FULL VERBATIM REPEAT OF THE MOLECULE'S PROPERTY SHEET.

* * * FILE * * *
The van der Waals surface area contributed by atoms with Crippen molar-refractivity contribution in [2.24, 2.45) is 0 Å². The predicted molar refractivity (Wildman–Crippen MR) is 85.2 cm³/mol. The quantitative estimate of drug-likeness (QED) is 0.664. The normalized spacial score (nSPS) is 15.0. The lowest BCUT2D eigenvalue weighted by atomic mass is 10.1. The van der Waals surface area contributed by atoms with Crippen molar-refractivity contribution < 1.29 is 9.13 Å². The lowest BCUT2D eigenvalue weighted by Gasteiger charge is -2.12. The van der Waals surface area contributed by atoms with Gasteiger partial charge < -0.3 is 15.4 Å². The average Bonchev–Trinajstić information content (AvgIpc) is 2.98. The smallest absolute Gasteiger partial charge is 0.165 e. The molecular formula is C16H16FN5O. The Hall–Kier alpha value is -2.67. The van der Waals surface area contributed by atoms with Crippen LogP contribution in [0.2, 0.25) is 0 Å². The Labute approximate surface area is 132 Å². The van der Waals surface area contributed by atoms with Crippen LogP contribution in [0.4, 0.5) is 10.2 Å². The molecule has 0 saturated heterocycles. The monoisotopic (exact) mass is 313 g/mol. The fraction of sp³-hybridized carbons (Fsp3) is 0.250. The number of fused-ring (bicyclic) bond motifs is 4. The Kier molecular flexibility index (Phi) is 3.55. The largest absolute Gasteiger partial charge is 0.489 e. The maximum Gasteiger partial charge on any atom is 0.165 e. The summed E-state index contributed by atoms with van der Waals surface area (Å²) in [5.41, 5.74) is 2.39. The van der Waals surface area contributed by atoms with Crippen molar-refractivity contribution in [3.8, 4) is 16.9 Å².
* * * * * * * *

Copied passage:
The van der Waals surface area contributed by atoms with Crippen molar-refractivity contribution in [2.24, 2.45) is 0 Å². The predicted molar refractivity (Wildman–Crippen MR) is 85.2 cm³/mol. The quantitative estimate of drug-likeness (QED) is 0.664. The normalized spacial score (nSPS) is 15.0. The lowest BCUT2D eigenvalue weighted by atomic mass is 10.1. The van der Waals surface area contributed by atoms with Crippen molar-refractivity contribution < 1.29 is 9.13 Å². The lowest BCUT2D eigenvalue weighted by Gasteiger charge is -2.12. The van der Waals surface area contributed by atoms with Gasteiger partial charge < -0.3 is 15.4 Å². The average Bonchev–Trinajstić information content (AvgIpc) is 2.98. The smallest absolute Gasteiger partial charge is 0.165 e. The molecular formula is C16H16FN5O. The Hall–Kier alpha value is -2.67. The van der Waals surface area contributed by atoms with Crippen LogP contribution in [0.2, 0.25) is 0 Å². The Labute approximate surface area is 132 Å². The van der Waals surface area contributed by atoms with Crippen LogP contribution in [0.4, 0.5) is 10.2 Å². The molecule has 0 saturated heterocycles. The monoisotopic (exact) mass is 313 g/mol. The fraction of sp³-hybridized carbons (Fsp3) is 0.250. The number of fused-ring (bicyclic) bond motifs is 4. The Kier molecular flexibility index (Phi) is 3.55. The largest absolute Gasteiger partial charge is 0.489 e. The maximum Gasteiger partial charge on any atom is 0.165 e. The summed E-state index contributed by atoms with van der Waals surface area (Å²) in [5.41, 5.74) is 2.39. The van der Waals surface area contributed by atoms with Crippen molar-refractivity contribution in [3.8, 4) is 16.9 Å².